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the laws an in
ment is known by its energy, and that is
magistrates, whose duty it is to execute them. Contempt of The law is the unanimous will of the whole jury to the na- community; for the conclusion of the whole by cion.
the act of the majority does away the pre-
cause every one
and governed; yet the subsistence of the go- Our laws bind
ing upon each vernment depends not only upon the conti- individual, benuation of that original contract, but in this arents to their mutual and reciprocal covenant, engagement, or contract of every individual to abide by and enforce his own voluntary act and deed; for it is a first principle of our constitutional policy, that every law of England is the free, unbiaffed, and deliberate act of every English
It is but to such a political government as This reason apours, that these, I may almost say, metaphy- bitrary gofical truths can be applied; they have no foundation in the first principle of the civil law, quod principi placuit, legis babet vigorem. As the will of the prince is not under the controul of the people, they have no participation in the act imposed upon them; and its coercive obligation can be urged against the people upon no other ground, than that of a fervile, timid, or compulsive acquiescence in the arbitrary dictates of an uncontroulable power. The operative coercion and energy of a British act of parliament can never be so clearly seen, as when viewed in antithesis to the despotic mandates of an arbitrary monarch. If we could bring ourselves even to conceive a contract or compact between a people and an absolute despotic fovereign,
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yet as the whole legislative power rests solely in him, it neceffarily and essentially precludes the very possibility of any mutual and reciprocal covenane, engagement, or contract of the individuals with each other; and this is the vivifying sap, that pervades every fibre of our constitution.
Into what an extravagant error do not they fall, who attempt to justify by the spirit of the English constitution the opposition and resistance of individuals to the establish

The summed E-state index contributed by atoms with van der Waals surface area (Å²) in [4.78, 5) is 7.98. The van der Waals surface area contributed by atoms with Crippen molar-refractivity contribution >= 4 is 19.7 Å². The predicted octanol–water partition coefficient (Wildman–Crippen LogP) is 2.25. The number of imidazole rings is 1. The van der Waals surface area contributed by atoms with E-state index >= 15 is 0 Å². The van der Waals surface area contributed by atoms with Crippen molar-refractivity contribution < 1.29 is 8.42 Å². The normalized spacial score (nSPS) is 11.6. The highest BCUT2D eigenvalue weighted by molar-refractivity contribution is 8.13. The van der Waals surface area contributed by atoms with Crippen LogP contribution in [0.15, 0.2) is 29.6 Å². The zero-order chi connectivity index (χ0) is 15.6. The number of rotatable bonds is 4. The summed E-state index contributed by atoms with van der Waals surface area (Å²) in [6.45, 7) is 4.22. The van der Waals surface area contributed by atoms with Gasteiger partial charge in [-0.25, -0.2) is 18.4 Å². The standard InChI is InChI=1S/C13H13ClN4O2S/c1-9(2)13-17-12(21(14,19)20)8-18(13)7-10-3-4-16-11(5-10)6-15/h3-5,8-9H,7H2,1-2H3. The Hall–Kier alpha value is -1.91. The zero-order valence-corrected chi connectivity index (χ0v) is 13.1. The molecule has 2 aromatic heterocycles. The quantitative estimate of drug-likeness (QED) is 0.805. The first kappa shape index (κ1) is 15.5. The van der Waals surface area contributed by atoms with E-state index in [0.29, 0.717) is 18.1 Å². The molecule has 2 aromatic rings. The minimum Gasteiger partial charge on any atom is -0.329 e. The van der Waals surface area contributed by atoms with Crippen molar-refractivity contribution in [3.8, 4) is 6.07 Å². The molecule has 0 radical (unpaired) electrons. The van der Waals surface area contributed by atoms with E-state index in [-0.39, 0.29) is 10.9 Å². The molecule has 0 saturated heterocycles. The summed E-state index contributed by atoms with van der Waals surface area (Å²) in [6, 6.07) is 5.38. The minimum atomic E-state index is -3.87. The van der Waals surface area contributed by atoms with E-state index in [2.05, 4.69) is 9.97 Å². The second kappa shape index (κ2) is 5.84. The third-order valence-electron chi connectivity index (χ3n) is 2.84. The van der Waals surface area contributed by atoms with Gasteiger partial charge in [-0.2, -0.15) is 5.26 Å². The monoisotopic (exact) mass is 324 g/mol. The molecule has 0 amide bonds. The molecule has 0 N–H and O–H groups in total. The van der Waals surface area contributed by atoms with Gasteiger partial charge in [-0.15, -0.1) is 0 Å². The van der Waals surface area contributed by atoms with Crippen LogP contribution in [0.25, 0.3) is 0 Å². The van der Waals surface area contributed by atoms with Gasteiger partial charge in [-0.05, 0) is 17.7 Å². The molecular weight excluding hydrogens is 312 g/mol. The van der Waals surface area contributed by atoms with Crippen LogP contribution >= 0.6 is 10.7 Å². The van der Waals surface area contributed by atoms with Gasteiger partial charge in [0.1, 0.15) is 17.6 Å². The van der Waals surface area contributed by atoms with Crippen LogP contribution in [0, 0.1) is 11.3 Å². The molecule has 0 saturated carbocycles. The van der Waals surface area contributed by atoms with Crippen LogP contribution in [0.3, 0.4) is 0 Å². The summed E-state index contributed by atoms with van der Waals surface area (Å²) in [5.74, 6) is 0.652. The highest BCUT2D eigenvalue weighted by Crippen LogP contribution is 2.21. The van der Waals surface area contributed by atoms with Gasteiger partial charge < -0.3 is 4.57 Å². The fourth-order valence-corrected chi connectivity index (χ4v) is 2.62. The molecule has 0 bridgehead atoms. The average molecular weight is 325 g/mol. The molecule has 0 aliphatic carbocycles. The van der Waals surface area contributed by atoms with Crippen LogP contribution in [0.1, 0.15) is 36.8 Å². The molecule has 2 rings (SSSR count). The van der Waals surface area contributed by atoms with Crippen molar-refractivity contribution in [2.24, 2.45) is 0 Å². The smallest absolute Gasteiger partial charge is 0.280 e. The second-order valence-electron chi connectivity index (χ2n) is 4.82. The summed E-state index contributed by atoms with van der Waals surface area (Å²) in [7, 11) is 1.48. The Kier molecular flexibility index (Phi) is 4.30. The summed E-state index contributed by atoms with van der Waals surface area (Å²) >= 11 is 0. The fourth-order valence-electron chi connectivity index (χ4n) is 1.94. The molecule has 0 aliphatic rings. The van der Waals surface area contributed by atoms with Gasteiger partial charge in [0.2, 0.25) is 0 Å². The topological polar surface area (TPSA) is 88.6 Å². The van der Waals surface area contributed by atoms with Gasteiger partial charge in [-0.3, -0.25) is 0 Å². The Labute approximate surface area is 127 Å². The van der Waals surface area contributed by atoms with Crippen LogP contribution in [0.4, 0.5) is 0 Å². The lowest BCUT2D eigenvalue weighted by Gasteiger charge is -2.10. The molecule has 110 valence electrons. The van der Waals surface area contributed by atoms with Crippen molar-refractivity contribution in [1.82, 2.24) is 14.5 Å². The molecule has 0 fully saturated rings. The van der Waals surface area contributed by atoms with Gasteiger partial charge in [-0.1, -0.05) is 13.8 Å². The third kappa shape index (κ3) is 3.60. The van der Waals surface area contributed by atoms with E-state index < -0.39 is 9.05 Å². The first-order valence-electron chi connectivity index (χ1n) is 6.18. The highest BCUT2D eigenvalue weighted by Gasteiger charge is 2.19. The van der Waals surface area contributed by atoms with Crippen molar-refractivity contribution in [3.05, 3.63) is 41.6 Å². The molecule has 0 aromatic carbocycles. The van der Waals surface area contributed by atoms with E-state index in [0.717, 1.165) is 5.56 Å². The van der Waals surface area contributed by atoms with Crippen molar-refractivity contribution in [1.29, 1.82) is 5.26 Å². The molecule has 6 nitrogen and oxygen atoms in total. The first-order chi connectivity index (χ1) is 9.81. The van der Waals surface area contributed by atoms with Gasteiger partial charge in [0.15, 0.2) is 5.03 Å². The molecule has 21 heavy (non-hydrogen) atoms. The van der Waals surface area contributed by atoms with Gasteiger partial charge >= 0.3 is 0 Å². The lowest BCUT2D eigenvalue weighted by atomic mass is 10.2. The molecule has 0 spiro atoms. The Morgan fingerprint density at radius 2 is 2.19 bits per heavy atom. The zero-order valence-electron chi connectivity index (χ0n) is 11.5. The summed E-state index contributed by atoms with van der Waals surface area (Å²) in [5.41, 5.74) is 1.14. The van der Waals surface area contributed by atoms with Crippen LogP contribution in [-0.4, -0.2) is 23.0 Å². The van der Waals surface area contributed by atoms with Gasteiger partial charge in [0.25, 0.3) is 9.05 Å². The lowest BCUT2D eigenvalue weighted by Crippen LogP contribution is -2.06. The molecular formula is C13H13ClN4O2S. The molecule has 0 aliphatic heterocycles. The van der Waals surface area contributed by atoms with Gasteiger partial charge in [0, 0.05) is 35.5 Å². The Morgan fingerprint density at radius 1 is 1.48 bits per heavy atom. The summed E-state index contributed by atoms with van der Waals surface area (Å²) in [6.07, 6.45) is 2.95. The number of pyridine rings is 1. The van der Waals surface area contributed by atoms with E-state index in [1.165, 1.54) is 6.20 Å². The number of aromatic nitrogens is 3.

ment of its government? For if there can tion of England exist upon earth a government of human force fubordi- institution, that emphatically and effentially nation.
condemns and precludes such anomalous efforts of the discontented members of a community to disturb or subvert the establishment of the whole fociety, it is the conftitution of Great Britain. In arbitrary regal governments, where the will of the fovereign makes the law, the aggrieved subject is immediately challenged by the oppressive mandate of his sovereign to protect his own natural rights by personal resistance. There is no intervening lenitive between his judgment and his feelings; the mental condemnation of an unreasonable command is as quickly suc.ceeded by the impulse to resist it, as the report succeeds the Aash of a discharged mus.
quet. Nothing short of the strictest passive obedience and non-resistance can ensure to an arbitrary sovereign the universal submission of his subjects. In regal governments was the doctrine of this doctrine engendered, foftered, and reared ; and non-ref.j.ince and when our kings wished or attempted to in arbitrary 80erect themselves into regal arbitrary fove- vernments. reigns, they attempted at the same time to transplant it into this country; but the soil and climate of a political government, such as ours happily is, were little congenial with the nature of the plant. In the unnatural heat of exceffive prerogative under the Tudors and Stuarts it was forced into a puny exotic Thoot, that drooped, withered, and decayed, when exposed to the natural foil and open free air of the English constitution,
Few or none of my readers are ignorant The fatal effe as of the fatal effects, which have proceeded establim there
of attempting to from the rancorous differences and disputes upon this doctrine, that formerly divided and disgraced our unhappy country. It has stained with blood and infamy the field, the judicature, the senate, and the church. Of this, as of most other party differences in this country, it
may most truly be said, * « The heat of honeft men being once raised, and the cooler
* Yorke's Confid. on the Law of Forfeiture, p. 3.
passions of artful men dissembled by a fpe-
mour, which for a time has ever been too The impoffibi- strong for argument.” Thus if we consider obedience and . but coolly and impartially what is and ever in our govern- was the real doctrine of paffive obedience
and non-refiftance, we shall find, that it could
+ Mr. Lechmere's first Speech in Dr. Sacheverel's Taal.